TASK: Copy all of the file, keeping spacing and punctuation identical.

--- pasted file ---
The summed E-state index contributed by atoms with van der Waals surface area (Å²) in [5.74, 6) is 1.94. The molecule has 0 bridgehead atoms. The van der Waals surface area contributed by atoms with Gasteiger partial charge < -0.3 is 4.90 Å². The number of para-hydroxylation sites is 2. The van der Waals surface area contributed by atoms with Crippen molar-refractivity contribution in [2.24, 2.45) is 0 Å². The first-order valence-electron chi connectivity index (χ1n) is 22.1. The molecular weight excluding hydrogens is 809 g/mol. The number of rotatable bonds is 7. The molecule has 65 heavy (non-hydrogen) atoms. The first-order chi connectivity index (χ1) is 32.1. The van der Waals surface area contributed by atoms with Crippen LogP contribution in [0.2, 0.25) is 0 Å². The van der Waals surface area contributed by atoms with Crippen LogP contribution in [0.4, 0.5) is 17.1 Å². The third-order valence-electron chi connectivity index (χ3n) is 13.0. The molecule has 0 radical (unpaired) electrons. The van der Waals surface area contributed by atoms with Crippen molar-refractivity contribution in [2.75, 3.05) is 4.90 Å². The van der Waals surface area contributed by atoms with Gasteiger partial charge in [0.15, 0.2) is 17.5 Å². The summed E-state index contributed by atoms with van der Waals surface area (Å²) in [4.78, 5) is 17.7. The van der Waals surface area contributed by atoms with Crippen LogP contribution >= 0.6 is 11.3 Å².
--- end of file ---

The summed E-state index contributed by atoms with van der Waals surface area (Å²) in [5.74, 6) is 1.94. The molecule has 0 bridgehead atoms. The van der Waals surface area contributed by atoms with Gasteiger partial charge < -0.3 is 4.90 Å². The number of para-hydroxylation sites is 2. The van der Waals surface area contributed by atoms with Crippen molar-refractivity contribution in [2.24, 2.45) is 0 Å². The first-order valence-electron chi connectivity index (χ1n) is 22.1. The molecular weight excluding hydrogens is 809 g/mol. The number of rotatable bonds is 7. The molecule has 65 heavy (non-hydrogen) atoms. The first-order chi connectivity index (χ1) is 32.1. The van der Waals surface area contributed by atoms with Crippen LogP contribution in [0.2, 0.25) is 0 Å². The van der Waals surface area contributed by atoms with Crippen LogP contribution in [0.4, 0.5) is 17.1 Å². The third-order valence-electron chi connectivity index (χ3n) is 13.0. The molecule has 0 radical (unpaired) electrons. The van der Waals surface area contributed by atoms with Crippen molar-refractivity contribution in [2.75, 3.05) is 4.90 Å². The van der Waals surface area contributed by atoms with Gasteiger partial charge in [0.15, 0.2) is 17.5 Å². The summed E-state index contributed by atoms with van der Waals surface area (Å²) in [4.78, 5) is 17.7. The van der Waals surface area contributed by atoms with Crippen LogP contribution >= 0.6 is 11.3 Å².